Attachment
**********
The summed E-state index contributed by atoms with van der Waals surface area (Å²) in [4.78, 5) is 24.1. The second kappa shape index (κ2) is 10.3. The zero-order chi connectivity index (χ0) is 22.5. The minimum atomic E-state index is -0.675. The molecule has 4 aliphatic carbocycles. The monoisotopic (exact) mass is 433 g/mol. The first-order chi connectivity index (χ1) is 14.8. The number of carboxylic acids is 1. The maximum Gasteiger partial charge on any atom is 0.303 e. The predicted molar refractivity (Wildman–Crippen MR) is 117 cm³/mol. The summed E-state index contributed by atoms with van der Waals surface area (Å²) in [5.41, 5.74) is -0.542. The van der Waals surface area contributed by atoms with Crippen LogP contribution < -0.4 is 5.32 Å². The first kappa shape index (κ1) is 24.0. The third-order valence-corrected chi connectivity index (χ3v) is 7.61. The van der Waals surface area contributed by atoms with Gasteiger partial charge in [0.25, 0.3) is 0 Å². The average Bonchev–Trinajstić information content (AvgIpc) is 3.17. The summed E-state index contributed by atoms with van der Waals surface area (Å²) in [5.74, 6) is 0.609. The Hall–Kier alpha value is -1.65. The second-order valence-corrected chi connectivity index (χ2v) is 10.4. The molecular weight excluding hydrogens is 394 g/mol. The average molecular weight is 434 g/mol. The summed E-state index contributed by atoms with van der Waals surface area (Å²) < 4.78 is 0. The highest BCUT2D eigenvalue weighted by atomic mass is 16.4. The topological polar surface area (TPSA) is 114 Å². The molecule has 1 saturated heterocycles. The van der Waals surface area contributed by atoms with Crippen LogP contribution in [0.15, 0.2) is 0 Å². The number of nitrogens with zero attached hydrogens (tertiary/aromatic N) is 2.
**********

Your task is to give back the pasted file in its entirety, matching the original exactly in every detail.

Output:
The summed E-state index contributed by atoms with van der Waals surface area (Å²) in [4.78, 5) is 24.1. The second kappa shape index (κ2) is 10.3. The zero-order chi connectivity index (χ0) is 22.5. The minimum atomic E-state index is -0.675. The molecule has 4 aliphatic carbocycles. The monoisotopic (exact) mass is 433 g/mol. The first-order chi connectivity index (χ1) is 14.8. The number of carboxylic acids is 1. The maximum Gasteiger partial charge on any atom is 0.303 e. The predicted molar refractivity (Wildman–Crippen MR) is 117 cm³/mol. The summed E-state index contributed by atoms with van der Waals surface area (Å²) in [5.41, 5.74) is -0.542. The van der Waals surface area contributed by atoms with Crippen LogP contribution < -0.4 is 5.32 Å². The first kappa shape index (κ1) is 24.0. The third-order valence-corrected chi connectivity index (χ3v) is 7.61. The van der Waals surface area contributed by atoms with Gasteiger partial charge in [0.25, 0.3) is 0 Å². The average Bonchev–Trinajstić information content (AvgIpc) is 3.17. The summed E-state index contributed by atoms with van der Waals surface area (Å²) in [5.74, 6) is 0.609. The Hall–Kier alpha value is -1.65. The second-order valence-corrected chi connectivity index (χ2v) is 10.4. The molecular weight excluding hydrogens is 394 g/mol. The average molecular weight is 434 g/mol. The summed E-state index contributed by atoms with van der Waals surface area (Å²) < 4.78 is 0. The highest BCUT2D eigenvalue weighted by atomic mass is 16.4. The topological polar surface area (TPSA) is 114 Å². The molecule has 1 saturated heterocycles. The van der Waals surface area contributed by atoms with Crippen LogP contribution in [0.15, 0.2) is 0 Å². The number of nitrogens with zero attached hydrogens (tertiary/aromatic N) is 2.